45 percent of customers say they’re more likely to visit businesses that respond to their reviewsOnline Reviews Survey
In a post-recession economy, car dealerships and manufacturers are faced with a business climate that demands clear thinking and sound strategy. The average number of new cars that Americans will purchase in a lifetime keeps sliding, not only influenced by economic trends, but also by the very thing that makes a car manufacturer competitive: quality.
Manufacturers make better vehicles today than in decades past. Modern vehicles last longer and sell better in the used vehicle marketplace, resulting in a change of consumer behavior that is here to stay. According to Polk, Americans now purchase an average of nine vehicles in a lifetime, down from 13 prior to 2008.
Accelerated Feedback Cycle Means Better Products
Correcting a widespread opinion regarding the quality of manufacturing and design of particular brands is a long-term challenge that demands great commitment on the part of car manufacturers. The fact is, they can’t turn on a dime, and they are subject to the annual cycle that dictates revisions in design and mechanics of vehicles.
Up until a decade ago, information regarding customer satisfaction and performance of a particular vehicle originated from four sources: professional reviews such as Edmunds, mechanic shop feedback, selective surveys, and anecdotal word-of-mouth knowledge.
The fast proliferation of digital engagement has added a fifth element to the equation, and is equipping car manufacturers with a larger sample of feedback with a quicker upstream flow, giving them a better, more accurate assessment of how their products fit and compete in the market. The feedback made available via consumer-generated automotive review sites is priceless and is equipping designers to implement revisions at an unprecedented speed. Consumer opinions are generated in volumes that may appear unmanageable, but with a little planning and the right online reputation management tools, it is possible to identify and implement metrics that will truly make a difference as far as product improvement. Data mining done right is giving some car manufacturers an unbeatable competitive edge.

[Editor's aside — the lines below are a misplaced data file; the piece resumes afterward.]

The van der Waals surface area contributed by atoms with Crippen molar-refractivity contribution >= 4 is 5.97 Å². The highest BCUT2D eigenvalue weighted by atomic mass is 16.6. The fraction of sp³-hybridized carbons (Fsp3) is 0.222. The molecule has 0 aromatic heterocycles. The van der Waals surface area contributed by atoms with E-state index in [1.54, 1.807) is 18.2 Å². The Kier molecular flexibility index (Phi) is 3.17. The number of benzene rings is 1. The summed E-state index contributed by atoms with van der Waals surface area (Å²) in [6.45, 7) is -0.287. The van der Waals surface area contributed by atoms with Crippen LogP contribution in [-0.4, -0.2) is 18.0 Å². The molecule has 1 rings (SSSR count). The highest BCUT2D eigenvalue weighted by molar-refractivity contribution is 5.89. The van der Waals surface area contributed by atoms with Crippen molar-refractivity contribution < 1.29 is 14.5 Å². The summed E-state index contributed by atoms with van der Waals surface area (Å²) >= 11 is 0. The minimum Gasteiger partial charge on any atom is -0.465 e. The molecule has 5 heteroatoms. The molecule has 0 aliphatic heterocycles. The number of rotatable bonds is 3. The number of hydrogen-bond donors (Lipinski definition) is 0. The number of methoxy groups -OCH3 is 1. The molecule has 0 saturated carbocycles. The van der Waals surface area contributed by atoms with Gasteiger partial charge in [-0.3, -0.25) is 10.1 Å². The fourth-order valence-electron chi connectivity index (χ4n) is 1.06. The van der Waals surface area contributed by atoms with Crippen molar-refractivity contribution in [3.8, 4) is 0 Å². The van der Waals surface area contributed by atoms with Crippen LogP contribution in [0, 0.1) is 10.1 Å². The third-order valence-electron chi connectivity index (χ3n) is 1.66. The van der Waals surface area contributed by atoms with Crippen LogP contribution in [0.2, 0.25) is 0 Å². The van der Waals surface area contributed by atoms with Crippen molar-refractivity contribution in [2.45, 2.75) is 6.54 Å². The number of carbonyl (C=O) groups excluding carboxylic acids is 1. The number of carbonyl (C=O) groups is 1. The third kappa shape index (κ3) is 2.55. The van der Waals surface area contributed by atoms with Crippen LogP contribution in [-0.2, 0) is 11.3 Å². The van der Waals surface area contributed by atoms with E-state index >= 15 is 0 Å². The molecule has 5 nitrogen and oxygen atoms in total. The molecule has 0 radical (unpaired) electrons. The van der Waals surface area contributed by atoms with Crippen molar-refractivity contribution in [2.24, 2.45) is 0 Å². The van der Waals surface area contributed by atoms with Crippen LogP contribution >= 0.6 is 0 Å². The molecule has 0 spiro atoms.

Dealership Deep Dives
Aside from the purchase of a home, a new vehicle is one of the largest investments made by consumers, and one that is taken very seriously. Generally speaking, potential car buyers walk into a car dealership with mixed feelings of utter excitement and fear.
The first part of the equation plays in favor of any dealership. The second one is rooted in a tradition of high-pressure sales and is far more complex. The business of car sales is competitive, and it reflects in its tactics, but more and more successful dealers with a drive for innovation are learning from their customers and tailoring their services, tactics and products to deliver a sales-conducive positive experience.
A dealership deep dive, when conducted correctly, will allow dealerships to identify customer service issues, engagement level challenges, and potential deal breakers. Additionally, online feedback can help dealers learn about the behavioral nuances of top performers, and then help them transform that knowledge into training for new sales professionals.
With the greater mobility and growth in urban centers, dealerships not only compete across brands, but also within their own brand. When your offering is the same in terms of product, creating positive differentiators in customer experience and ongoing service is essential to tip the scales in their favor. By working to analyze and track business reviews, smart dealerships will no longer have to resort to mystery shops, and they will have a significantly larger sample to help them understand what it will take to take the lead.
Incorporating online review analysis to car dealership strategy is simple and can mean the difference between mediocrity and turbo-powered growth. With the right tools, this is a virtually painless enhancement that will add measurable value to your performance metrics.